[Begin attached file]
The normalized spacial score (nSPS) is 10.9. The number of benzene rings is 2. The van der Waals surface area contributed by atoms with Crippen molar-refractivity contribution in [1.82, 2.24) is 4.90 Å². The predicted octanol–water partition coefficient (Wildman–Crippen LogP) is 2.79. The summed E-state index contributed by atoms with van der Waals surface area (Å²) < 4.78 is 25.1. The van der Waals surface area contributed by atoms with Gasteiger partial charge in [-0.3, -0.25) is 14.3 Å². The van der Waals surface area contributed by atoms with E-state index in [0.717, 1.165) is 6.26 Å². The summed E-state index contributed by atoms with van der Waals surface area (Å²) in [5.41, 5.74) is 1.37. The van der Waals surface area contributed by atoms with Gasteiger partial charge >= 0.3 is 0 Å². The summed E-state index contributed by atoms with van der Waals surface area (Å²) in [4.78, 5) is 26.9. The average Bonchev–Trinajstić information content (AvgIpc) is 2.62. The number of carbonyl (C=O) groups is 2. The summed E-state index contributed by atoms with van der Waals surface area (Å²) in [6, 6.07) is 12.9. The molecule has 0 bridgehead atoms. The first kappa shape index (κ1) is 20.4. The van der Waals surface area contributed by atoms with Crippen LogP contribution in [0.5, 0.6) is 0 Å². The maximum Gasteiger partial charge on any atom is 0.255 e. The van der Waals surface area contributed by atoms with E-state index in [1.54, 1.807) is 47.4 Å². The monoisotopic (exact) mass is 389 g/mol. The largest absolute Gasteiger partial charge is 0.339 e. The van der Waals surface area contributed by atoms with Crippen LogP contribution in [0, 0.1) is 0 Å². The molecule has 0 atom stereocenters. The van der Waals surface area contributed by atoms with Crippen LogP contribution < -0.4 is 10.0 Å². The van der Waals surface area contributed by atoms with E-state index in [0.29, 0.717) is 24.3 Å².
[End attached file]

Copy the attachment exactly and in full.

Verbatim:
The normalized spacial score (nSPS) is 10.9. The number of benzene rings is 2. The van der Waals surface area contributed by atoms with Crippen molar-refractivity contribution in [1.82, 2.24) is 4.90 Å². The predicted octanol–water partition coefficient (Wildman–Crippen LogP) is 2.79. The summed E-state index contributed by atoms with van der Waals surface area (Å²) < 4.78 is 25.1. The van der Waals surface area contributed by atoms with Gasteiger partial charge in [-0.3, -0.25) is 14.3 Å². The van der Waals surface area contributed by atoms with E-state index in [0.717, 1.165) is 6.26 Å². The summed E-state index contributed by atoms with van der Waals surface area (Å²) in [5.41, 5.74) is 1.37. The van der Waals surface area contributed by atoms with Gasteiger partial charge >= 0.3 is 0 Å². The summed E-state index contributed by atoms with van der Waals surface area (Å²) in [4.78, 5) is 26.9. The average Bonchev–Trinajstić information content (AvgIpc) is 2.62. The number of carbonyl (C=O) groups is 2. The summed E-state index contributed by atoms with van der Waals surface area (Å²) in [6, 6.07) is 12.9. The molecule has 0 bridgehead atoms. The first kappa shape index (κ1) is 20.4. The van der Waals surface area contributed by atoms with Crippen LogP contribution in [0.5, 0.6) is 0 Å². The maximum Gasteiger partial charge on any atom is 0.255 e. The van der Waals surface area contributed by atoms with E-state index in [1.54, 1.807) is 47.4 Å². The monoisotopic (exact) mass is 389 g/mol. The largest absolute Gasteiger partial charge is 0.339 e. The van der Waals surface area contributed by atoms with Crippen LogP contribution in [0, 0.1) is 0 Å². The molecule has 0 atom stereocenters. The van der Waals surface area contributed by atoms with Crippen LogP contribution < -0.4 is 10.0 Å². The van der Waals surface area contributed by atoms with E-state index in [0.29, 0.717) is 24.3 Å².